Advancing the notion of pockets as distinctly masculine, one 1895 designer of women’s bicycle "costumes" even included pockets for pistols. "Not all of them want to carry a revolver," says the anonymous tailor quoted by the New York Times, "but a large percentage do and make no ‘bones’ about saying so. Even when they do not tell me why they want the pocket, they often betray their purpose by asking to have it lined with duck or leather." You have to hand it to the pistol-packing women riding turn-of-the-century bicycles in their bloomers and split-skirt suits. The Nineteenth Amendment was still 26 years away when these women were practicing their Second Amendment rights.

Female friends enjoying their pockets in 1926. Photo: Davis/ Getty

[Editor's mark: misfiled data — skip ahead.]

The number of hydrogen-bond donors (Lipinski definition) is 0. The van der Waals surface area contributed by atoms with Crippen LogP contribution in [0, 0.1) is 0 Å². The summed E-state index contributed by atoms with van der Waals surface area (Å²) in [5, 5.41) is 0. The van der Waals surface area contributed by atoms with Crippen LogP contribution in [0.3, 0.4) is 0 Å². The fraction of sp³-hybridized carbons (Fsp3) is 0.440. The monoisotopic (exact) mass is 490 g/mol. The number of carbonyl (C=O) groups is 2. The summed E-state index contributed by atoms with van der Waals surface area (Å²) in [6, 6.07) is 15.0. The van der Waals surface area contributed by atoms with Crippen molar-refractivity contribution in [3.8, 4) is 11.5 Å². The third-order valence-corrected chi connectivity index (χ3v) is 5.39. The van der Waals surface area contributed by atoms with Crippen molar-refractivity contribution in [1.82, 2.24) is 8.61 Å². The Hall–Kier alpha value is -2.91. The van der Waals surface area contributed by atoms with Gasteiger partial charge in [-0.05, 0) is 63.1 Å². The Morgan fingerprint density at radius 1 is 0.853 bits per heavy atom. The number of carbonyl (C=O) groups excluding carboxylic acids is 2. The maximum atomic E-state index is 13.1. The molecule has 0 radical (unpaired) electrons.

"Plenty of Pockets in Suffragette Suit" reads a 1910 NY Times headline, and pockets aplenty is what you’d expect for a woman with polls on her mind. The suit, the piece explains, has seven or eight pockets, "all in sight and all easy to find, even for the wearer." This last bit about visible, straightforward pockets hints at the lingering anxiety over women’s clothing, privacy, and property. It’s not merely that women will strut with their hands in their pockets, on point to challenge men; it’s that women’s pockets could carry something secret, something private, or something deadly.

In the intervening century between suffragette suits and Susanna of Beverly Hills, the go-to bespoke suit-maker for women CEOs, presidential nominees, and television judges, much has changed for women and for women’s clothing. Not much has changed for women’s pockets, however. The easy explanation rests in the fact that as long as clothing designers make women’s clothes without pockets, women will have to buy purses. The ‘vaya-nya’ is nature's pocket," Ilana asserts on Broad City, but few women will be using theirs to hold their Metrocards and lipsticks.